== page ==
Dear reader,

A caveat.

Everything posted here is worth thinking about. On the other hand, the ideas and opinions put forth may not be right.

Curated and annotated by Timoni West.

Posts about mobile design
February 18th, 2014

Silencio

parislemon:

I almost always have my phone set to “silent” mode. The reason is simple: I don’t want to annoy those around me with a basically never-ending barrage of push notifications.1 But the past couple of days I’ve been trying out a new device, the latest Jawbone Era Bluetooth headset, and now I feel rather ridiculous given all the audible wonders I’ve been missing.

You see, with the Era in-ear and tethered to my phone, any sounds that would normally go through the speaker of the phone go right to the device. So I no longer feel bad about leaving the sound on. And now that means I get to hear not only push notification sounds, but all sounds being put to clever usage within apps. And some of them really do alter the way an app feels.

To some of you, this will be the most obvious thing in the world. But I know a lot of people are like myself and almost always have their phones set to silent. And we’re all missing a big component of many apps and the overall mobile experience.

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—Timoni

January 29th, 2014
In Movie OS, visual storytelling is used to make the system’s important, critical reaction to a user’s action abundantly clear. In Movie OS, you know if you’re logging into Facebook. I’d argue that visual storytelling doesn’t exist – if it does, it hardly exists at all – in computer or consumer eletronics user interfaces. The entire palette of visual storytelling in terms of interface, through accident of history, is purely engineering and control-led. This is where, I’d say, Apple is grasping when it says that interfaces should sometimes look toward real-life objects. Real-life physical objects have affordances that are used in effective visual storytelling – and animation – that can be used well to make clear the consequences of actions. It’s more complicated than that, though, and it can go horribly wrong as well as right.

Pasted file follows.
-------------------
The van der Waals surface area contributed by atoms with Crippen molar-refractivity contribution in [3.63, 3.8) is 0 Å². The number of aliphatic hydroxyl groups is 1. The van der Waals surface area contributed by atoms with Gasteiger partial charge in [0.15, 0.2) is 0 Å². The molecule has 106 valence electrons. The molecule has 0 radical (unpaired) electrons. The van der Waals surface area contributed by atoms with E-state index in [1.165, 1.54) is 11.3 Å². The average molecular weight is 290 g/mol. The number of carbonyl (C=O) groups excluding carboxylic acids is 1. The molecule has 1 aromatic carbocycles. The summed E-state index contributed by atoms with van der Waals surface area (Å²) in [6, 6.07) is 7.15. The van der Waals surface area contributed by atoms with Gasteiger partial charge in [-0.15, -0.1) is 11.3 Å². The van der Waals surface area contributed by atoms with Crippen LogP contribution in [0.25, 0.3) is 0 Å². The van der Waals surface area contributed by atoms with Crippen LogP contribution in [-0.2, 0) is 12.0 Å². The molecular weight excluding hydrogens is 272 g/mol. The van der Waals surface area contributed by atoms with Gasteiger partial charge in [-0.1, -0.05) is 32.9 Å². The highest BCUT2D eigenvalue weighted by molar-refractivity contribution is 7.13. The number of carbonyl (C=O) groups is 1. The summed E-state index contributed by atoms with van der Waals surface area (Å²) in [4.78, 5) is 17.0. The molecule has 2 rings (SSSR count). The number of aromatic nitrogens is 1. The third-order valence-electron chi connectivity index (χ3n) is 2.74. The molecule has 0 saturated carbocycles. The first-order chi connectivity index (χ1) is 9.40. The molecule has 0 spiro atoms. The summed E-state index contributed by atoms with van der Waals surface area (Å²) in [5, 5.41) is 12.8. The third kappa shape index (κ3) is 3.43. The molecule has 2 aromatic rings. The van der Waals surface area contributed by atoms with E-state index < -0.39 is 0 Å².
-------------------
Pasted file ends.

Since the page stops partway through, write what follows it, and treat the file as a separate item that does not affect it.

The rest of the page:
The future is Movie OS : Extenuating Circumstances

I quoted this in part because it was written in 2010, years before animation became the main affordance indicator on the average handheld device.

March 25th, 2013

These scenarios are not uncommon, though. Even a great app like Moves, an app that is basically doing everything right, faces these hurdles. How many people would:

• notice an app was missing?
• take the time to search for it and download it again?
• continue using it if previous data, scores, achievements were missing?
• continue using it if it didn’t work initially?

If the app is considered essential (part of the mail, messages, lists, and calendar flow, tied to friends or family, an addictive game or service) we’ll jump through many hoops, but that is the exception.

November 5th, 2012
If your vision for mobile is designing for context, then the first step you need to take is getting all your content onto mobile devices.
March 5th, 2012
I recently exper­i­mented with an alter­nate approach in design­ing the UI for Lik­ables for iPhone, with a 4-pixel rhythm. No major no minor. Just 4 pix­els as a basic inter­val unit. Firstly, both the width and height of the iPhone and even the iPad screen can be divided by 4. Using 4 as a basic unit we can con­struct hor­i­zon­tal and ver­ti­cal grids with equal parts of 4, 8, 16 and 32-pixel inter­vals. It is highly flexible.